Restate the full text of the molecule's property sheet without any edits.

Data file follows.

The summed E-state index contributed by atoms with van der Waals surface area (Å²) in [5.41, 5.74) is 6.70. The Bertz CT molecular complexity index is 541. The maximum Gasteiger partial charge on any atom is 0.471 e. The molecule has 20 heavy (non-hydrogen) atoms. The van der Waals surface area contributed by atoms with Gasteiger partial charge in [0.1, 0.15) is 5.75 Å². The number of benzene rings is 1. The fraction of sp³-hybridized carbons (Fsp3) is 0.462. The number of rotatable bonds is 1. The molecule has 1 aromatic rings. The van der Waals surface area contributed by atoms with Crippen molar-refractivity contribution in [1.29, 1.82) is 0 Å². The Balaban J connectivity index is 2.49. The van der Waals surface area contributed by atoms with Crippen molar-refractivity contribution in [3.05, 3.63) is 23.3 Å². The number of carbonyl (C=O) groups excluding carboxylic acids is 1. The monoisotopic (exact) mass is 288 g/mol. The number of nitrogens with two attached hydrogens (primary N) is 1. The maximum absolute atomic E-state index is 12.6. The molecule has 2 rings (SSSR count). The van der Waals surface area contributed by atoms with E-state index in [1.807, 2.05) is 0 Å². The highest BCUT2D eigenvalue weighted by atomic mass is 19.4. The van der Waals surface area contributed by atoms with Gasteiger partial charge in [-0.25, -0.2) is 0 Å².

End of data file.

The summed E-state index contributed by atoms with van der Waals surface area (Å²) in [5.41, 5.74) is 6.70. The Bertz CT molecular complexity index is 541. The maximum Gasteiger partial charge on any atom is 0.471 e. The molecule has 20 heavy (non-hydrogen) atoms. The van der Waals surface area contributed by atoms with Gasteiger partial charge in [0.1, 0.15) is 5.75 Å². The number of benzene rings is 1. The fraction of sp³-hybridized carbons (Fsp3) is 0.462. The number of rotatable bonds is 1. The molecule has 1 aromatic rings. The van der Waals surface area contributed by atoms with Crippen molar-refractivity contribution in [1.29, 1.82) is 0 Å². The Balaban J connectivity index is 2.49. The van der Waals surface area contributed by atoms with Crippen molar-refractivity contribution in [3.05, 3.63) is 23.3 Å². The number of carbonyl (C=O) groups excluding carboxylic acids is 1. The monoisotopic (exact) mass is 288 g/mol. The number of nitrogens with two attached hydrogens (primary N) is 1. The maximum absolute atomic E-state index is 12.6. The molecule has 2 rings (SSSR count). The van der Waals surface area contributed by atoms with E-state index in [1.807, 2.05) is 0 Å². The highest BCUT2D eigenvalue weighted by atomic mass is 19.4. The van der Waals surface area contributed by atoms with Gasteiger partial charge in [-0.25, -0.2) is 0 Å².